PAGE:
Letting go of Excellence and finding Compassionate Excellence

By June 26, 2019 No Comments

It’s been awhile and there have been lots of changes I’ve been meaning to write an update but that takes awhile so I’d thought I’d simply post a recent article I posted on LinkedIn. Otherwise it could be another few months before I get round to writing something new.

Compassionate Excellence: the quality of being outstanding or extremely good with compassion for self and others.

When I was a young and ambitious twenty-something I was all about excellence at work. It was naturally me. I wanted to be the best at everything. In fact this was a habit from school. I was a bright kid. I did well academically, I had good friends who challenged me to excel. 

This trend went from school to university. I always strived to do my best and in the world of work I sought out high performance cultures in investment banking, finance and consultancy like many of my contemporaries.

This lead me to write the Energy Equation. As I delved more into energy and performance over the past few years I realised I had a problem with the word excellence. Especially how it comes across in corporate speak.

It’s not that I can’t do excellence but it no longer means what it once meant. It now represents false motivation for workaholics. Excellence now reeks of competition, hard work and the constant pressure to stay at the top.

Excellence produces great material rewards but it has major downsides

  • It is exhausting: I had to be excellent at all times of the working day. Excellence didn’t consider the natural ebbs and flow of energy in the body and if it did then you had to hack the body in order to maximize your performance.
  • Excellence looked like pretending to be upbeat even when you were exhausted
  • Excellence meant not enjoying downtime: I found it hard to relax at the weekend, I needed to be doing something. I felt I had to be productive all the time. Rest needed to be earned and I was not deserving of rest unless I had produced something of excellence to make it worthy. My time had to be used effectively
  • Excellence wasn’t much fun: There was little time for celebration or acknowledge of accomplishments. When excellence is the standard then why celebrate what is to be expected.

This intensified when I set out in my own business as I took my corporate model of working with me, which doesn’t work as well as an entrepreneur. I whipped myself into trying to be effective all of the time. When the ideas were flowing that was great but when I ran out of creative energy and felt blocked I would castigate myself for not performing at an outstanding level.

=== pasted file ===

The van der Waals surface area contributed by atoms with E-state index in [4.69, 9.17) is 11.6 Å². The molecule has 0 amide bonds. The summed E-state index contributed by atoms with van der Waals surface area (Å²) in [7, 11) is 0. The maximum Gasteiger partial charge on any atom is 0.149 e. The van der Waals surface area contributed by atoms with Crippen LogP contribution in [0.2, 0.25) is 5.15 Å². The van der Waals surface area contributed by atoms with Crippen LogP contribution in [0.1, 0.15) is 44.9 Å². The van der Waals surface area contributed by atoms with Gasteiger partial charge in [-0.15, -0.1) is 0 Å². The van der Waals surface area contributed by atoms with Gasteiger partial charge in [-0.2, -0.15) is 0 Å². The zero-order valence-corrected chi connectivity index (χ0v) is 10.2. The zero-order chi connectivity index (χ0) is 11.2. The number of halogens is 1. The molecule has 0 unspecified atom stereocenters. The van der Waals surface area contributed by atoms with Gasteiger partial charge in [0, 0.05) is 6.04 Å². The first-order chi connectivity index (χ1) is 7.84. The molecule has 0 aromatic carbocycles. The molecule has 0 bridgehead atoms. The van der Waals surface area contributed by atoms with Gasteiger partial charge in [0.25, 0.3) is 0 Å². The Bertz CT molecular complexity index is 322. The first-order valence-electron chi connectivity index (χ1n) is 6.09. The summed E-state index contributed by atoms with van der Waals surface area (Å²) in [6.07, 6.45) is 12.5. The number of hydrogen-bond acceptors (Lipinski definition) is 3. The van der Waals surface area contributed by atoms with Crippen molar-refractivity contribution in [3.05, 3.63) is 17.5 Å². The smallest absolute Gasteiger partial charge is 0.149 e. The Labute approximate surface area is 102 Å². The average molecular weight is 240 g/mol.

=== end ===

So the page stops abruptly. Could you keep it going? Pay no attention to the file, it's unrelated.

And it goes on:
This isn’t unique to me. In my observation of coaching high performing executives and entrepreneurs many people feel the same. In conversation they would share with me the guilt they feel when trying to relax on the weekend.

So in the past year I decided to try something different. I rebelled I, tried the other way I decided not to pursue excellence. I threw away trying to do my best all the time and made it ok to do nothing. I had a great summer off. I did a lot of reading. I binge watched tv. I dabbled in some creative work creating new material and actively slowed myself down.   I forced myself to go slow.

But in forcing myself to go slow I realised I went overboard. This wasn’t as fulfilling as I expected. There was underneath it all a drive to step into my true potential.  Sitting down watching TV just didn’t cut it for me. There was something in my spirit that called for something greater. When I listened to what I really wanted, it was to be outstanding but this time for myself. Not excellence in the eyes of others but excellence that is a self-expression of the human spirit. 

I realised then that there was a component missing in the strive for excellence and that was Compassion.

Bringing compassion into the mix changed the game. With compassion I gave up being hard on myself and life became more fun. Pursuing excellence became a joy as it was an innate part of my growth rather than an external measure of success. Intrinsic excellence vs External drivers.

With this new compassion I could bring this to people I worked with and to my leadership and in bringing this compassion I am seeing clients, friends and colleagues start to shift too.

Definition: the quality of being outstanding or extremely good.

Compassionate Excellence: the quality of being outstanding or extremely good with compassion for self and others.

If you’d like help stepping into compassionate excellence get in touch share your thoughts.

Daniel Browne

Author Daniel Browne

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About Salient

The Castle
Unit 345
2500 Castle Dr
Manhattan, NY

T: +216 (0)40 3629 4753
E: hello@themenectar.com

About Salient

The Castle
Unit 345
2500 Castle Dr
Manhattan, NY

T: +216 (0)40 3629 4753
E: hello@themenectar.com